Page by Page Books
Read Books Online, for Free
A Yankee in the Trenches R. Derby Holmes

A Trench Raid

Page 2 of 4

Table Of Contents: A  Yankee in the Trenches

Previous Page

Next Page

Previous Chapter

Next Chapter

More Books

The barrage fire kept up right up to zero, as per schedule. At thirty seconds of eleven I looked at my watch and the din was at its height. At exactly eleven it stopped short. Fritz was still sending some over, but comparatively there was silence. After the ear-splitting racket it was almost still enough to hurt.

And in that silence over the top we went.

Lanes had been cut through our wire, and we got through them quickly. The trenches were about one hundred twenty yards apart and we still had nearly one hundred to go. We dropped and started to crawl. I skinned both my knees on something, probably old wire, and both hands. I could feel the blood running into my puttees, and my rifle bothered me as I was afraid of jabbing Jerry, who was just ahead of me as first bayonet man.

They say a drowning man or a man in great danger reviews his past. I didn't. I spent those few minutes wondering when the machine-gun fire would come.

I had the same "gone" feeling in the pit of the stomach that you have when you drop fast in an elevator. The skin on my face felt tight, and I remember that I wanted to pucker my nose and pull my upper lip down over my teeth.

We got clean up to their wire before they spotted us. Their entanglements had been flattened by our barrage fire, but we had to get up to pick our way through, and they saw us.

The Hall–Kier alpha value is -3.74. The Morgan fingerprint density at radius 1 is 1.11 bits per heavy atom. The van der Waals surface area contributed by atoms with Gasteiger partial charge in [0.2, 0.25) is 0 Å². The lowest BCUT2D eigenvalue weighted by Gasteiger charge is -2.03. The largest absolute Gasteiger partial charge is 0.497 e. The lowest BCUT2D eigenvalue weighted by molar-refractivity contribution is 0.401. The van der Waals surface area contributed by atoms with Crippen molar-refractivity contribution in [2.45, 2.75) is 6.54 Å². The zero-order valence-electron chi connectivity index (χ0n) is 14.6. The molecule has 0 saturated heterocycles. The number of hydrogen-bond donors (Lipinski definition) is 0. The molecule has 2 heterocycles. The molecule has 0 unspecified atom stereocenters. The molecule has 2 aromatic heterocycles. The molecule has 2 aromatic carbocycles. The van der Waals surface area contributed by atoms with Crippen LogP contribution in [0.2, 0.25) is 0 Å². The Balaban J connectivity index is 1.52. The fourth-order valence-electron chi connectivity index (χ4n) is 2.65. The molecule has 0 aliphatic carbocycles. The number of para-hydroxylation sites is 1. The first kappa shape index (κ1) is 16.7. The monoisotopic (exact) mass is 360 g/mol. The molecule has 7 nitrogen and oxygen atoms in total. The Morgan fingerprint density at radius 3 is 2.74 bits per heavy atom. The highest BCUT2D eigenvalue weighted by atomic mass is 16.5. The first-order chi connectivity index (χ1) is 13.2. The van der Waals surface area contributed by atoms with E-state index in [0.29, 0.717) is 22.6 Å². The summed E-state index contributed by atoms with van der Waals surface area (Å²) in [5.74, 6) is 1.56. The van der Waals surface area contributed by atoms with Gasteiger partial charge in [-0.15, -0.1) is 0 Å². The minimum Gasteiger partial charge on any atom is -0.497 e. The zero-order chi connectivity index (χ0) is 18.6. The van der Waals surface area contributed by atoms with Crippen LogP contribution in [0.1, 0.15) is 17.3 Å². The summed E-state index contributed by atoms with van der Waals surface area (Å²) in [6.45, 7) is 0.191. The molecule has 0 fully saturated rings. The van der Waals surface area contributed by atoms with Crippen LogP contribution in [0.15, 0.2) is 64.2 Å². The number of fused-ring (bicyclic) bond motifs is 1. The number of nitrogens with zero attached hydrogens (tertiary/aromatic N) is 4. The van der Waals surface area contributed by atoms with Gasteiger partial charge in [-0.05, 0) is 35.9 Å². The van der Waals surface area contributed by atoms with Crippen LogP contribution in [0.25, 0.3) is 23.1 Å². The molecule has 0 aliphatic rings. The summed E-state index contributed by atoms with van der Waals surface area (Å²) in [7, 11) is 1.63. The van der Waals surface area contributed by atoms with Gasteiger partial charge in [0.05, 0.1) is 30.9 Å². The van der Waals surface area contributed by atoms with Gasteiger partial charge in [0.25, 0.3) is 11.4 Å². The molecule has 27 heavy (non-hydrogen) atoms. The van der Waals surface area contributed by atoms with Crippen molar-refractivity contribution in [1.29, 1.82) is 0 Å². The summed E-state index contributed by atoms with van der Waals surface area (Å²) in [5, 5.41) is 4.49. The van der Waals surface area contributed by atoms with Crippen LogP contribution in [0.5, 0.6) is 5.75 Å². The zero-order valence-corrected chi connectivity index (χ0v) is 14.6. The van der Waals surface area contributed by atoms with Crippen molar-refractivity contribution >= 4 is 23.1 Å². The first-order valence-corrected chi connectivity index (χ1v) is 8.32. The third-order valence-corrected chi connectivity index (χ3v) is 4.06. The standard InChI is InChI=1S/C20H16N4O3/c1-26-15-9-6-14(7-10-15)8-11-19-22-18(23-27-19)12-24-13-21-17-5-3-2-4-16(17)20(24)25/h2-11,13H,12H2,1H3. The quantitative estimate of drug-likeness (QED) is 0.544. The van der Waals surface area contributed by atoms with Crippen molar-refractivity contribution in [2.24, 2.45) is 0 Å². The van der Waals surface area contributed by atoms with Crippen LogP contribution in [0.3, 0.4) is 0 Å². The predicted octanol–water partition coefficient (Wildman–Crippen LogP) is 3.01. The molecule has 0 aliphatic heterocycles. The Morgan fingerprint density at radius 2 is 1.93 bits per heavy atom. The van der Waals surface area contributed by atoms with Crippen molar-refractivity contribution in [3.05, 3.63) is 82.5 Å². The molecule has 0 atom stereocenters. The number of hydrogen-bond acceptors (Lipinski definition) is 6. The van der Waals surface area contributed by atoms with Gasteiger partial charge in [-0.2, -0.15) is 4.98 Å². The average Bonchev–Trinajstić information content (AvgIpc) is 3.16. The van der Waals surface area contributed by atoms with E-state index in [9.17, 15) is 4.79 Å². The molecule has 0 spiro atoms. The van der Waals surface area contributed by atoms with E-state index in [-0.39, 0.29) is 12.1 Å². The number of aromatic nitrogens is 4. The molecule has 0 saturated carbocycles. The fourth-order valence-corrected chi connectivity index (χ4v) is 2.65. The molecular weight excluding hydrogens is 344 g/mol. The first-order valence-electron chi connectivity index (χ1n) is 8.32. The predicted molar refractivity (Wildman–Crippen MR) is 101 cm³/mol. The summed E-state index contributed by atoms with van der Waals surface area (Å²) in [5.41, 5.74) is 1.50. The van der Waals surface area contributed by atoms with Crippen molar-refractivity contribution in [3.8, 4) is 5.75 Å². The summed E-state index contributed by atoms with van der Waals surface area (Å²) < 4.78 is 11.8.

Tired of reading? Add this page to your Bookmarks or Favorites and finish it later.

Instantly the "Very" lights began to go up in scores, and hell broke loose. They must have turned twenty machine guns on us, or at us, but their aim evidently was high, for they only "clicked" two out of our immediate party. We had started with ten men, the other fifty being divided into three more parties farther down the line.

When the machine guns started, we charged. Jerry and I were ahead as bayonet men, with the rest of the party following with buckets of "Mills" bombs and "Stokeses."

It was pretty light, there were so many flares going up from both sides. When I jumped on the parapet, there was a whaling big Boche looking up at me with his rifle resting on the sandbags. I was almost on the point of his bayonet.

For an instant I stood with a kind of paralyzed sensation, and there flashed through my mind the instructions of the manual for such a situation, only I didn't apply those instructions to this emergency.

Instead I thought--if such a flash could be called thinking--how I, as an instructor, would have told a rookie to act, working on a dummy. I had a sort of detached feeling as though this was a silly dream.

Probably this hesitation didn't last more than a second.

Then, out of the corner of my eye, I saw Jerry lunge, and I lunged too. Why that Boche did not fire I don't know. Perhaps he did and missed. Anyhow I went down and in on him, and the bayonet went through his throat.

Page 2 of 4 Previous Page   Next Page
Who's On Your Reading List?
Read Classic Books Online for Free at
Page by Page Books.TM
A Yankee in the Trenches
R. Derby Holmes

Home | More Books | About Us | Copyright 2004